Gen X and millennials have been gathering investable assets, and the younger generations have different financial wants and needs from their baby boomer parents. Is your financial advisor on board?
As baby boomers pass on their wealth and Generations X and Y accumulate assets, the financial advice and tools available to younger investors are changing.
According to Robert Siuty, a senior financial consultant for TD Ameritrade, what Gens X and Y want most out of wealth management is transparency—being able to see what’s going on with their money at any given time.
“Younger generations are looking for a platform with good technology behind it. They want something easy to use with quick access to information,” Siuty said.
Part of transparency is having robust digital platforms that are accessible at any time day or night on desktops, tablets, and smartphones. These devices give Gen X and Y investors instant access to their money so they can take investment actions only when they want. But transparency goes beyond an on-demand view of the bottom line.
Intertwined with transparency and access is knowledgeable customer service that's available at any time. Siuty explained that TD Ameritrade Client Services specialists are available 24 hours a day. “Gen Xers and millennials want to do business with someone with whom they feel comfortable and confident. They want an excellent client experience with the right guidance at their current life stage,” he said.
Gen X is the “sandwich” generation, taking care of aging parents while also raising children. The type of financial planning available now helps people at all life stages, not just retirement.
Financial planning today is more holistic, a concept that didn’t exist several years ago for younger investors. Previously, brokers who worked with non-retirees focused almost exclusively on investment performance, while retirees received more comprehensive advice. Siuty stated that while planning is important at all life stages, younger generations tend to have different areas of focus compared to older generations. Younger generations tend to focus more on accumulation goals like saving for college, making sure they are saving the most efficient way for retirement, and having the right budget in place. Older generations instead might want to focus on efficiently distributing their assets for funding their retirement income or legacy goals.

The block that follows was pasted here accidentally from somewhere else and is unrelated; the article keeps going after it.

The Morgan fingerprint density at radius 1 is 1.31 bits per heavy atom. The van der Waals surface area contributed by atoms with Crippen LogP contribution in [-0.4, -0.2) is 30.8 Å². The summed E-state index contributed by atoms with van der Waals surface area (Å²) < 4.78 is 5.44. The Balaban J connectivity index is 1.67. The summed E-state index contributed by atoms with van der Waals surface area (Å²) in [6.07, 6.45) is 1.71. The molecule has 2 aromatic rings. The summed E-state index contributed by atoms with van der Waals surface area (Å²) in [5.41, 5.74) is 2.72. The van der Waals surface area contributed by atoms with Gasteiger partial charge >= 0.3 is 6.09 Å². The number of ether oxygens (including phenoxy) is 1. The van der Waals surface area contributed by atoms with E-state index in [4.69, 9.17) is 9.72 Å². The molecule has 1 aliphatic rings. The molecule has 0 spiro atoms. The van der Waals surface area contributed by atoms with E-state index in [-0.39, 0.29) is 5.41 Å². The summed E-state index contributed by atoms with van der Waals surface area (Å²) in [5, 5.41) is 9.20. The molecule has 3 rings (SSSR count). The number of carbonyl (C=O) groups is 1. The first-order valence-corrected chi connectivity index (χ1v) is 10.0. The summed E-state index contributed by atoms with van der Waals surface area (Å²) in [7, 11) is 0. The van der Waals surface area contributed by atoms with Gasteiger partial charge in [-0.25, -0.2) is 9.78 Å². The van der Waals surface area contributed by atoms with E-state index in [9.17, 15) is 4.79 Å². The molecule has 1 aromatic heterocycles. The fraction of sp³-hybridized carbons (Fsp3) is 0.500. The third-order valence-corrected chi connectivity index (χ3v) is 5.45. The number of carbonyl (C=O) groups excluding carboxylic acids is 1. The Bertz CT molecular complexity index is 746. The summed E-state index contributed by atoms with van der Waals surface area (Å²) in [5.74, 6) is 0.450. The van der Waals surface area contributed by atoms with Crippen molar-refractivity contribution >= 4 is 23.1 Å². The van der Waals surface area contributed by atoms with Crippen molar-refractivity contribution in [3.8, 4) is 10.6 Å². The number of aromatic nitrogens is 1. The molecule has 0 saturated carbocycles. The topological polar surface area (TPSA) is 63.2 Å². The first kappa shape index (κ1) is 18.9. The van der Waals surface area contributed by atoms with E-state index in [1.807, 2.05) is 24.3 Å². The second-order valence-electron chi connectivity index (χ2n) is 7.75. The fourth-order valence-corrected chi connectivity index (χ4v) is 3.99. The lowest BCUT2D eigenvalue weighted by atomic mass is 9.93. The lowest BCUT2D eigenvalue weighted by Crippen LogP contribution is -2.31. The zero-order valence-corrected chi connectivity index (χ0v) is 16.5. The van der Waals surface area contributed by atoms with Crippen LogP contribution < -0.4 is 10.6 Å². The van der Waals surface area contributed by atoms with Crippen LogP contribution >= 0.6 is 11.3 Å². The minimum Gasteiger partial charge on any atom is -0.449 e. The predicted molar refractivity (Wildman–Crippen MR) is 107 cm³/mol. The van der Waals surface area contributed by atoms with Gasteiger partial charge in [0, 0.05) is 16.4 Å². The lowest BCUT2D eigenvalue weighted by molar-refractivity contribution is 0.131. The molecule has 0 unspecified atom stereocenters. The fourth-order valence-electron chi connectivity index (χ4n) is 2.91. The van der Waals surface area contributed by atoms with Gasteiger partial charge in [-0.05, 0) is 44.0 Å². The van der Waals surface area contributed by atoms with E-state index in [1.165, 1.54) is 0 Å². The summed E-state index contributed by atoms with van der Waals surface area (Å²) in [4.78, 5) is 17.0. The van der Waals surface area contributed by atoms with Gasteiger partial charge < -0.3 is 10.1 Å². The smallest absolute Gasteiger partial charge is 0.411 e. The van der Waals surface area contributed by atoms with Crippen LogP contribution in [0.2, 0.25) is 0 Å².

Trust is paramount because this generation experienced the dot-com bust of the early 2000s as well as the global financial crisis of 2007–08. A lack of transparency in the financial industry played prominently in the news at those times. Those experiences have also molded the investment attitudes of younger people. Siuty pointed out that many prefer to hold cash rather than stocks or bonds because they don’t fully understand or trust the markets.
“They’ve experienced some pretty tumultuous times in the markets,” Siuty explained. “They understand cash; they see the $50,000 in savings today will be the same $50,000 a year from now. However, what they often don’t realize is that inflation erodes the purchasing power of that cash over time, and this is why education around investing is so important.”
But Gen Xers and millennials who find financial advisors they trust with their money might be willing to have more diversified portfolios compared to baby boomers who stuck with a traditional portfolio of mainly domestic securities.
“We’re all plugged in with digital technology and news sources,” Siuty explained. “So when you talk to younger people about diversification from a global standpoint, they’re much more receptive.”
In the end, much comes down to experience and openness when dealing with younger investors. But robust, accessible technology is certainly a plus. “The best fit for them includes strong digital platforms, access to good educational resources and attentive personal services, which is transparency at its best,” Siuty concluded.
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